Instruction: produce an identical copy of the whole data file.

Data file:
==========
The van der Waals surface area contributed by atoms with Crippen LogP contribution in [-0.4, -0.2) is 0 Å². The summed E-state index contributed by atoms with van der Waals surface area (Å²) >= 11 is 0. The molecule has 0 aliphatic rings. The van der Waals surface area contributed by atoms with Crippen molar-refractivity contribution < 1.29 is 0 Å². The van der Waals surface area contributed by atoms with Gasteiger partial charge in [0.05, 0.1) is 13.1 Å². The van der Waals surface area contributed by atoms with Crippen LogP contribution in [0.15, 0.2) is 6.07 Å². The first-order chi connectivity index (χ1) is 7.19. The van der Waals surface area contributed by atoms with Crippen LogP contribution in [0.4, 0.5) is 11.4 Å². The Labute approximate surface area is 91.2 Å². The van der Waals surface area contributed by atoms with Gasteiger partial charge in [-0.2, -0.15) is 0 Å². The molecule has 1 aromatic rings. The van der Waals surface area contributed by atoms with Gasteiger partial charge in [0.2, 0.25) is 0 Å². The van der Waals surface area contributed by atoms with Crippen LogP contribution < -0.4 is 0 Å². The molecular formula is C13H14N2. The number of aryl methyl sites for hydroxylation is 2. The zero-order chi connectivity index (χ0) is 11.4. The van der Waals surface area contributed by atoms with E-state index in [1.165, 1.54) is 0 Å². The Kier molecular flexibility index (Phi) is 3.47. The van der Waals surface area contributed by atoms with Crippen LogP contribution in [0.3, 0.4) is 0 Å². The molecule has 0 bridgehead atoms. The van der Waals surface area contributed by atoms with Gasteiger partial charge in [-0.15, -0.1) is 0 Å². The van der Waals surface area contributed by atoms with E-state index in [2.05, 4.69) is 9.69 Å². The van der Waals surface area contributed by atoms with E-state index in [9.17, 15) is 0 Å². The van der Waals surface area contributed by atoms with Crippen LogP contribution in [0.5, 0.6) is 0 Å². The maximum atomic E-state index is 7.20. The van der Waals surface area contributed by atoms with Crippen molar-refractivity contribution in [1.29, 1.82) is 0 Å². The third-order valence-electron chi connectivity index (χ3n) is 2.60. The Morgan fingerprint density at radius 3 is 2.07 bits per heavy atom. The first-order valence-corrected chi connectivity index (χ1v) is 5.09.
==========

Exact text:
The van der Waals surface area contributed by atoms with Crippen LogP contribution in [-0.4, -0.2) is 0 Å². The summed E-state index contributed by atoms with van der Waals surface area (Å²) >= 11 is 0. The molecule has 0 aliphatic rings. The van der Waals surface area contributed by atoms with Crippen molar-refractivity contribution < 1.29 is 0 Å². The van der Waals surface area contributed by atoms with Gasteiger partial charge in [0.05, 0.1) is 13.1 Å². The van der Waals surface area contributed by atoms with Crippen LogP contribution in [0.15, 0.2) is 6.07 Å². The first-order chi connectivity index (χ1) is 7.19. The van der Waals surface area contributed by atoms with Crippen LogP contribution in [0.4, 0.5) is 11.4 Å². The Labute approximate surface area is 91.2 Å². The van der Waals surface area contributed by atoms with Gasteiger partial charge in [-0.2, -0.15) is 0 Å². The molecule has 1 aromatic rings. The van der Waals surface area contributed by atoms with Gasteiger partial charge in [0.2, 0.25) is 0 Å². The van der Waals surface area contributed by atoms with Crippen LogP contribution < -0.4 is 0 Å². The molecular formula is C13H14N2. The number of aryl methyl sites for hydroxylation is 2. The zero-order chi connectivity index (χ0) is 11.4. The van der Waals surface area contributed by atoms with E-state index in [1.165, 1.54) is 0 Å². The Kier molecular flexibility index (Phi) is 3.47. The van der Waals surface area contributed by atoms with Crippen LogP contribution in [0.3, 0.4) is 0 Å². The molecule has 0 bridgehead atoms. The van der Waals surface area contributed by atoms with Gasteiger partial charge in [-0.15, -0.1) is 0 Å². The van der Waals surface area contributed by atoms with E-state index in [2.05, 4.69) is 9.69 Å². The van der Waals surface area contributed by atoms with E-state index in [9.17, 15) is 0 Å². The van der Waals surface area contributed by atoms with Crippen LogP contribution in [0.5, 0.6) is 0 Å². The maximum atomic E-state index is 7.20. The van der Waals surface area contributed by atoms with Crippen molar-refractivity contribution in [1.29, 1.82) is 0 Å². The third-order valence-electron chi connectivity index (χ3n) is 2.60. The Morgan fingerprint density at radius 3 is 2.07 bits per heavy atom. The first-order valence-corrected chi connectivity index (χ1v) is 5.09.